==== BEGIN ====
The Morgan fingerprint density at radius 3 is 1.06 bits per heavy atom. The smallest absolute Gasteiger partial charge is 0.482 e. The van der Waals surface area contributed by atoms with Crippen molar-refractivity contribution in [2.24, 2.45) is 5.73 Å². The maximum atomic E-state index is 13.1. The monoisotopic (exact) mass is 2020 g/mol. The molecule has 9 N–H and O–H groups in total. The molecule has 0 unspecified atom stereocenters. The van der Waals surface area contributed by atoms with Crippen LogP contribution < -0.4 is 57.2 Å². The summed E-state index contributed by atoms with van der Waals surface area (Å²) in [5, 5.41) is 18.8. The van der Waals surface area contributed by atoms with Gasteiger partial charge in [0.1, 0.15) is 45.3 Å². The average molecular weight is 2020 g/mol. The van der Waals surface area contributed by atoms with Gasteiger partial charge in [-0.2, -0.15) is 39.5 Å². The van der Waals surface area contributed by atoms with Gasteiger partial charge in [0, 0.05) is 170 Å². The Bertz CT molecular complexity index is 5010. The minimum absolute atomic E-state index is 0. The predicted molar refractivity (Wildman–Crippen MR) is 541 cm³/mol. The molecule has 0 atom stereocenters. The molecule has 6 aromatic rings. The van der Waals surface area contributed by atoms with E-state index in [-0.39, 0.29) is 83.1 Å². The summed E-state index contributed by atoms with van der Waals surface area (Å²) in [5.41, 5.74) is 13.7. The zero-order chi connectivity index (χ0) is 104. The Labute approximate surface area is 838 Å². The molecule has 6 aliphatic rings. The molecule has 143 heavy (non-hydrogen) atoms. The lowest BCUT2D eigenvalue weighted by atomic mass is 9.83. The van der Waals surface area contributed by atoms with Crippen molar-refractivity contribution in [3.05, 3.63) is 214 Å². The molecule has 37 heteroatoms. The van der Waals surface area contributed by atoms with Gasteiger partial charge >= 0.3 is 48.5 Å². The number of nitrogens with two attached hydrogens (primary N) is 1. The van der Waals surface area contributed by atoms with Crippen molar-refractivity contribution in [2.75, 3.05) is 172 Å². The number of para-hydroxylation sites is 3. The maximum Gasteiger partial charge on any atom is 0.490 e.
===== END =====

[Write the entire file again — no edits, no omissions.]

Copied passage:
The Morgan fingerprint density at radius 3 is 1.06 bits per heavy atom. The smallest absolute Gasteiger partial charge is 0.482 e. The van der Waals surface area contributed by atoms with Crippen molar-refractivity contribution in [2.24, 2.45) is 5.73 Å². The maximum atomic E-state index is 13.1. The monoisotopic (exact) mass is 2020 g/mol. The molecule has 9 N–H and O–H groups in total. The molecule has 0 unspecified atom stereocenters. The van der Waals surface area contributed by atoms with Crippen LogP contribution < -0.4 is 57.2 Å². The summed E-state index contributed by atoms with van der Waals surface area (Å²) in [5, 5.41) is 18.8. The van der Waals surface area contributed by atoms with Gasteiger partial charge in [0.1, 0.15) is 45.3 Å². The average molecular weight is 2020 g/mol. The van der Waals surface area contributed by atoms with Gasteiger partial charge in [-0.2, -0.15) is 39.5 Å². The van der Waals surface area contributed by atoms with Gasteiger partial charge in [0, 0.05) is 170 Å². The Bertz CT molecular complexity index is 5010. The minimum absolute atomic E-state index is 0. The predicted molar refractivity (Wildman–Crippen MR) is 541 cm³/mol. The molecule has 0 atom stereocenters. The molecule has 6 aromatic rings. The van der Waals surface area contributed by atoms with E-state index in [-0.39, 0.29) is 83.1 Å². The summed E-state index contributed by atoms with van der Waals surface area (Å²) in [5.41, 5.74) is 13.7. The zero-order chi connectivity index (χ0) is 104. The Labute approximate surface area is 838 Å². The molecule has 6 aliphatic rings. The molecule has 143 heavy (non-hydrogen) atoms. The lowest BCUT2D eigenvalue weighted by atomic mass is 9.83. The van der Waals surface area contributed by atoms with Crippen molar-refractivity contribution in [3.05, 3.63) is 214 Å². The molecule has 37 heteroatoms. The van der Waals surface area contributed by atoms with Gasteiger partial charge >= 0.3 is 48.5 Å². The number of nitrogens with two attached hydrogens (primary N) is 1. The van der Waals surface area contributed by atoms with Crippen molar-refractivity contribution in [2.75, 3.05) is 172 Å². The number of para-hydroxylation sites is 3. The maximum Gasteiger partial charge on any atom is 0.490 e.